## Psychology Dictionary of ArgumentsHome | |||

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Set Theory: set theory is the system of rules and axioms, which regulates the formation of sets. The elements are exclusively numbers. Sets contain individual objects, that is, numbers as elements. Furthermore, sets contain sub-sets, that is, again sets of elements. The set of all sub-sets of a set is called the power set. Each set contains the empty set as a subset, but not as an element. The size of sets is called the cardinality. Sets containing the same elements are identical. See also comprehension, comprehension axiom, selection axiom, infinity axiom, couple set axiom, extensionality principle._____________ Annotation: The above characterizations of concepts are neither definitions nor exhausting presentations of problems related to them. Instead, they are intended to give a short introduction to the contributions below. – Lexicon of Arguments. | |||

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David K. Lewis on Set Theory - Dictionary of Arguments Schwarz I 75 Set theory/Mereology/Lewis: (Parts of Classes, 1991) ^{(1)}: are sets simply mereological sums? Set theory proves to be mereologically extended arithmetic, with successor relation, a set relation between thing A and its unit set {A}.Through a structural analysis of this relationship Lewis finally leads the whole mathematics back to the assumption that there are many things. >Mereology/Lewis. Schwarz I 78 Classical set theory/Schwarz: sets form a hierarchical structure (cumulative or iterative). lowest level: things that are not sets "individuals", "primal elements". pure set theory: here the lowest level is empty (no individuals, nothing outside sets, nothing is not a set!) >Individual/Lewis. Omega/ω/Set theory/Schwarz: on ω all sets are located whose elements occur on one of the finite levels. On ω+1 there are sets whose elements are on ω or below etc. up to ω + ω (=ω * ω) followed by ω * 2 + 1 etc. A set that contains itself/Russell's paradox/Schwarz: is excluded by the hierarchy: it must already have occurred at a level below the level at which it occurs for the first time. Then there are also no quantities of all quantities that do not contain themselves, because that would be nothing other than the quantity of all quantities. Cf. >Russellean paradox. Schwarz I 79f Non-naive set theory/Schwarz: here things only form a set if they are not too many, i.e. if they do not correspond one-to-one with all sets. This motivates the selection axiom and the replacement axiom. Schwarz I 79ff Classical Set Theory: set and element (member) are undefined. Schwarz I 80 Set theory/Mereology/Lewis: (Parts of Classes ^{(1)}, Part 1): Thesis: sets and classes are mereological sums. But the parts are not elements but subsets. >Mereological sum/Lewis. Main thesis: (MT): x is subclass of y, gdw. y is a class and x is part of y. (1991 ^{(1)},§1,3)Schwarz I 93 Set theory/Properties/VsLewis/Schwarz: Lewis has a similar problem: according to his set-theoretical structuralism, an expression like "{A,B,C}" does not refer to a particular thing, the class of A, B, and C. Classes are relative to single set relations and single set relations are very numerous. According to Lewis, statements about classes - and thus also about properties - are actually plural quantifications about single set relationships (2002a ^{(4)}, §5, (1986e^{(2)}, 52 Fn 39). Quantification via properties would then be plural quantification via ED. For example that a thing is red: that it is one of the red things. Schwarz I 94 SchwarzVsLewis: does not say how this should work for relations. - - - V 346 "Nominalistic Set Theory" (1970d) ^{(3)}Nominalistic set theory/Lewis: if one assumes the individual calculus and a relation of the neighborhood between atoms as basic concepts, it is possible to define a pseudo element relation between individuals. 1. David Lewis [1991]: Parts of Classes. Oxford: Blackwell 2. David Lewis [1986e]: On the Plurality of Worlds. Malden (Mass.): Blackwell 3. David Lewis [1970d]: “Nominalistic Set Theory”. Nous, 4. 4. David Lewis [2002a]: “Tensing the Copula”. Mind, 111: 1–13 _____________ Explanation of symbols: Roman numerals indicate the source, arabic numerals indicate the page number. The corresponding books are indicated on the right hand side. ((s)…): Comment by the sender of the contribution. Translations: Dictionary of Arguments The note [Concept/Author], [Author1]Vs[Author2] or [Author]Vs[term] resp. "problem:"/"solution:", "old:"/"new:" and "thesis:" is an addition from the Dictionary of Arguments. If a German edition is specified, the page numbers refer to this edition. |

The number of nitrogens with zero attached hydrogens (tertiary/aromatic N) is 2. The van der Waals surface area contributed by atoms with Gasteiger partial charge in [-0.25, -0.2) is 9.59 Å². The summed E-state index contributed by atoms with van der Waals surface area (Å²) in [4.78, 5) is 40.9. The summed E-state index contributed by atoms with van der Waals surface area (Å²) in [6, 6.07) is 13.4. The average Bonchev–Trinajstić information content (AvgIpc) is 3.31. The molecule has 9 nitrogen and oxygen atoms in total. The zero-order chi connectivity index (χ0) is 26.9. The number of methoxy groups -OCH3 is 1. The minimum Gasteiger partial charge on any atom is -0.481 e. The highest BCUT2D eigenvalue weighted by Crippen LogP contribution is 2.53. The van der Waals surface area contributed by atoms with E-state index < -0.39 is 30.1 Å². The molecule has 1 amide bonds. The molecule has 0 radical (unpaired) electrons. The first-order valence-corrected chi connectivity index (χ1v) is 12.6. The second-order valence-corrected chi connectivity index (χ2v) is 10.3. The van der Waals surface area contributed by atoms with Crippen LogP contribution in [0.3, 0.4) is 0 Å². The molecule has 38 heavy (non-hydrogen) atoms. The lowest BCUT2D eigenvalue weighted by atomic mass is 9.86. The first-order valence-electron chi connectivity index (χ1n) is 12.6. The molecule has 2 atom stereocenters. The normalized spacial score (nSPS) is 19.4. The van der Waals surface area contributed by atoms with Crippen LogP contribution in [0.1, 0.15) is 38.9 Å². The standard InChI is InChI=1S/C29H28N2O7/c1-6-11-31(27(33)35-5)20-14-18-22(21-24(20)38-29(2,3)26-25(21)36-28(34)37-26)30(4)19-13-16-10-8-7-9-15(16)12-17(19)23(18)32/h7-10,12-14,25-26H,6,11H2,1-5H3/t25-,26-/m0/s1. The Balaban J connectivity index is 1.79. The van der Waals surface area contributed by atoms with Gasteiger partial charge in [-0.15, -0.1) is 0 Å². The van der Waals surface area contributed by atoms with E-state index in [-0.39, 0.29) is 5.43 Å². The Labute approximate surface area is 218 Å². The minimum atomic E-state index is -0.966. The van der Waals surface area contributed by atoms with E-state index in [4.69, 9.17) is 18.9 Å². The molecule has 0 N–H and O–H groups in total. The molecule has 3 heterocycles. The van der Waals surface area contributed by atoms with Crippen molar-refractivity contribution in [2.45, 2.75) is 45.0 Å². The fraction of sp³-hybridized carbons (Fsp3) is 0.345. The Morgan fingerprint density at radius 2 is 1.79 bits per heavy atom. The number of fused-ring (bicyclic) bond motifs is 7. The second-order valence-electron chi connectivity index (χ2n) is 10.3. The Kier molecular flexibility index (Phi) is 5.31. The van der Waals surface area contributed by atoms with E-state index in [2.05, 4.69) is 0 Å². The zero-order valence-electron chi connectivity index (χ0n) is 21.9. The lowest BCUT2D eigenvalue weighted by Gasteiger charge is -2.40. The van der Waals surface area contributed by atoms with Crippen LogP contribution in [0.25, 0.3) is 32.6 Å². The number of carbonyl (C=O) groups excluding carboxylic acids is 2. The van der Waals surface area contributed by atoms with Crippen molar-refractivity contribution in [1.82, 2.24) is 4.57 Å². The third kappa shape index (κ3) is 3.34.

Lewis I David K. Lewis Die Identität von Körper und Geist Frankfurt 1989 Lewis I (a) David K. Lewis An Argument for the Identity Theory, in: Journal of Philosophy 63 (1966) InDie Identität von Körper und Geist, , Frankfurt/M. 1989 Lewis I (b) David K. Lewis Psychophysical and Theoretical Identifications, in: Australasian Journal of Philosophy 50 (1972) InDie Identität von Körper und Geist, , Frankfurt/M. 1989 Lewis I (c) David K. Lewis Mad Pain and Martian Pain, Readings in Philosophy of Psychology, Vol. 1, Ned Block (ed.) Harvard University Press, 1980 InDie Identität von Körper und Geist, , Frankfurt/M. 1989 Lewis II David K. Lewis "Languages and Language", in: K. Gunderson (Ed.), Minnesota Studies in the Philosophy of Science, Vol. VII, Language, Mind, and Knowledge, Minneapolis 1975, pp. 3-35 InHandlung, Kommunikation, Bedeutung, Georg Meggle, Frankfurt/M. 1979 Lewis IV David K. Lewis Philosophical Papers Bd I New York Oxford 1983 Lewis V David K. Lewis Philosophical Papers Bd II New York Oxford 1986 Lewis VI David K. Lewis Convention. A Philosophical Study, Cambridge/MA 1969 German Edition: Konventionen Berlin 1975 LewisCl Clarence Irving Lewis Collected Papers of Clarence Irving Lewis Stanford 1970 LewisCl I Clarence Irving Lewis Mind and the World Order: Outline of a Theory of Knowledge (Dover Books on Western Philosophy) 1991 Schw I W. Schwarz David Lewis Bielefeld 2005 |

> Counter arguments against **Lewis**

> Counter arguments in relation to **Set Theory**